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Longtime movie group head suffers stroke

Story Highlights

• Jack Valenti, longtime movie association head, has stroke
• Valenti led Motion Picture Assoc. of America for 38 years
• MPAA is primary movie industry lobbying group
• Valenti was also assistant to President Lyndon Johnson
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WASHINGTON (CNN) -- Jack Valenti, who served as president of the Motion Picture Association of America for nearly four decades, has suffered a stroke and has been taken to Johns Hopkins Hospital in Baltimore, officials said.

Valenti, 85, suffered the stroke "recently," said a woman at the Motion Picture Association of America, which he led for 38 years.

"He is under a doctor's care; he is resting comfortably," the spokeswoman said.

A spokeswoman for Johns Hopkins Medical Center said he is a patient there. "The family doesn't want us to give out any information," said spokeswoman Beth Simpkins.

Valenti was born in Houston, Texas, educated at the University of Houston and Harvard Business School and served as a bomber pilot during World War II, for which he won a number of decorations. (Gallery: Politics and film)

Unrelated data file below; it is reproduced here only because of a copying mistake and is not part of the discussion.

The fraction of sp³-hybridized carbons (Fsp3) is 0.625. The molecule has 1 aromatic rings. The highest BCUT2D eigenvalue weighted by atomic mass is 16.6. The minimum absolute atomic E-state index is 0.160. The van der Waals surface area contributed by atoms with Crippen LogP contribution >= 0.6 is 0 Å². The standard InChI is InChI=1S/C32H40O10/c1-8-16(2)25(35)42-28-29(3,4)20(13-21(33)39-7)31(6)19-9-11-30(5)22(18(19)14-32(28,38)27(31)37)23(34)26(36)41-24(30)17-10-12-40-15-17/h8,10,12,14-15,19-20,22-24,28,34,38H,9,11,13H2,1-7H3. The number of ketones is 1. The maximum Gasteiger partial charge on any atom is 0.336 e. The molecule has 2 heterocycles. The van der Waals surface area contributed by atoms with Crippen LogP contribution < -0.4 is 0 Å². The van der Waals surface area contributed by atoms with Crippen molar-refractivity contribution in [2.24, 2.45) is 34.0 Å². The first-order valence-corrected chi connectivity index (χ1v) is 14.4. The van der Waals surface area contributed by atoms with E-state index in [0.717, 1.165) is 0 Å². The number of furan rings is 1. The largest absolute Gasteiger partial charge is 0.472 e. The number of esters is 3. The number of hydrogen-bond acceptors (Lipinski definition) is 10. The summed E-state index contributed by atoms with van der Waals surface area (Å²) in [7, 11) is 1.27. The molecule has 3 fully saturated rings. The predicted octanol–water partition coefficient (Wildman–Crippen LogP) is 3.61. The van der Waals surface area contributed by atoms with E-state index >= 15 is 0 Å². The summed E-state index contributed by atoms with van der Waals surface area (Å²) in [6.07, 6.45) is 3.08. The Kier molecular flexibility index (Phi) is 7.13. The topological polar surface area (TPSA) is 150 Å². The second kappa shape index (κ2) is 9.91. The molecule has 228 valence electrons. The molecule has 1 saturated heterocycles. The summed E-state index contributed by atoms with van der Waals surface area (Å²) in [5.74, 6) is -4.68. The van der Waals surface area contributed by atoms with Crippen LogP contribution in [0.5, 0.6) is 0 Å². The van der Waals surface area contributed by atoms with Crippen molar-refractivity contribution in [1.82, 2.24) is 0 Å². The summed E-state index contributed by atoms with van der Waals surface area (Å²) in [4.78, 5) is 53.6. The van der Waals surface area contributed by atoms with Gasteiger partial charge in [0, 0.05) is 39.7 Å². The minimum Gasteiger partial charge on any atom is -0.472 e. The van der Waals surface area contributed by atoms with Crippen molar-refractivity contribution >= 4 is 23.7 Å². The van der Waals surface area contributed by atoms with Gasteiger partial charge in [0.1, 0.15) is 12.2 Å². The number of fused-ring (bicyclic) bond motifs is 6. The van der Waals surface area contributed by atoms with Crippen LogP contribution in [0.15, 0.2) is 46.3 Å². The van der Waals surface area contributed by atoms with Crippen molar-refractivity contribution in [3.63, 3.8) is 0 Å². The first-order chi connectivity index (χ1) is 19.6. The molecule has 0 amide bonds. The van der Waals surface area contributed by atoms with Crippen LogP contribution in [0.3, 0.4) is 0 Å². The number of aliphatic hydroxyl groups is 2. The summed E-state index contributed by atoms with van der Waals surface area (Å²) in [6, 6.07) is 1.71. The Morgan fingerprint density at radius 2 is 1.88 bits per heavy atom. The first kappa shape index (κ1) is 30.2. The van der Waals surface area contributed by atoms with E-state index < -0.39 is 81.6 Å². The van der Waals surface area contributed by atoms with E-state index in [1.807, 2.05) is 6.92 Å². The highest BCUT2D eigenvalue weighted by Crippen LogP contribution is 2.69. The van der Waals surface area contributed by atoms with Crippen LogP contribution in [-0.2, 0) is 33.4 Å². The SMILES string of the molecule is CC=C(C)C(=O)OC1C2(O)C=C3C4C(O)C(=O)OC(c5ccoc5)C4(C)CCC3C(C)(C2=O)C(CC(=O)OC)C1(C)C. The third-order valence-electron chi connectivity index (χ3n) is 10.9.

In 1952, he co-founded Weekley & Valenti, an advertising agency.

Valenti's agency handled the press during the November 22, 1963, visit of President Kennedy and Vice President Lyndon Johnson to Dallas. Valenti was in the motorcade six cars behind the president's when Kennedy was assassinated.

Less than an hour later, Johnson had hired Valenti as special assistant to the president and the two men were flying to Washington aboard Air Force One.

Three years later, Valenti resigned to become president and chief executive officer of the Motion Picture Association of America, which he led until 2004, when he resigned. Valenti was central to creating the MPAA rating system -- now G, PG, PG-13, R and NC-17 -- as a way to rate films as appropriate for certain age groups.

Valenti is a life member of the Directors Guild of America and a member of the board of trustees of the American Film Institute.

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Jack Valenti headed the Motion Picture Association of America for 38 years.



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